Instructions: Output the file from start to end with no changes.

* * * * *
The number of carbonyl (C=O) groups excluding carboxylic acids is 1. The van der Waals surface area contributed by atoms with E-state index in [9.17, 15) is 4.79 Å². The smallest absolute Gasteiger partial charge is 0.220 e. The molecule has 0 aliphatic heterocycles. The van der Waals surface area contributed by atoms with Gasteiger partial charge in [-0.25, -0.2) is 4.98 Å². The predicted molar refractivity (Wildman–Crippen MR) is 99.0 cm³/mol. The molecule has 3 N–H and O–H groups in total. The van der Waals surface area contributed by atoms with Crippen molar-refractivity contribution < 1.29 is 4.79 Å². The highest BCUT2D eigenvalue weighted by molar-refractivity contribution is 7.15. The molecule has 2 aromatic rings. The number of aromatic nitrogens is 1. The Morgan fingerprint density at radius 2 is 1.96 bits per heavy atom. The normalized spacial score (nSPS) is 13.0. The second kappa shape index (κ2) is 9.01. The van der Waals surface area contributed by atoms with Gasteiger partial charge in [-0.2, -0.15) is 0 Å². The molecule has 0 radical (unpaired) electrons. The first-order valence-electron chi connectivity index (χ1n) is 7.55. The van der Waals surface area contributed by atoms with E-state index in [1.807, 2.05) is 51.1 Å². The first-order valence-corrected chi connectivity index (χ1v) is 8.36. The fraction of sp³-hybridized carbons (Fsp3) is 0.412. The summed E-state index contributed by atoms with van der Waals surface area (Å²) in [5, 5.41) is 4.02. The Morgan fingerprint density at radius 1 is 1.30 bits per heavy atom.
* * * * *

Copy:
The number of carbonyl (C=O) groups excluding carboxylic acids is 1. The van der Waals surface area contributed by atoms with E-state index in [9.17, 15) is 4.79 Å². The smallest absolute Gasteiger partial charge is 0.220 e. The molecule has 0 aliphatic heterocycles. The van der Waals surface area contributed by atoms with Gasteiger partial charge in [-0.25, -0.2) is 4.98 Å². The predicted molar refractivity (Wildman–Crippen MR) is 99.0 cm³/mol. The molecule has 3 N–H and O–H groups in total. The van der Waals surface area contributed by atoms with Crippen molar-refractivity contribution < 1.29 is 4.79 Å². The highest BCUT2D eigenvalue weighted by molar-refractivity contribution is 7.15. The molecule has 2 aromatic rings. The number of aromatic nitrogens is 1. The Morgan fingerprint density at radius 2 is 1.96 bits per heavy atom. The normalized spacial score (nSPS) is 13.0. The second kappa shape index (κ2) is 9.01. The van der Waals surface area contributed by atoms with Gasteiger partial charge in [-0.2, -0.15) is 0 Å². The molecule has 0 radical (unpaired) electrons. The first-order valence-electron chi connectivity index (χ1n) is 7.55. The van der Waals surface area contributed by atoms with E-state index in [1.807, 2.05) is 51.1 Å². The first-order valence-corrected chi connectivity index (χ1v) is 8.36. The fraction of sp³-hybridized carbons (Fsp3) is 0.412. The summed E-state index contributed by atoms with van der Waals surface area (Å²) in [5, 5.41) is 4.02. The Morgan fingerprint density at radius 1 is 1.30 bits per heavy atom.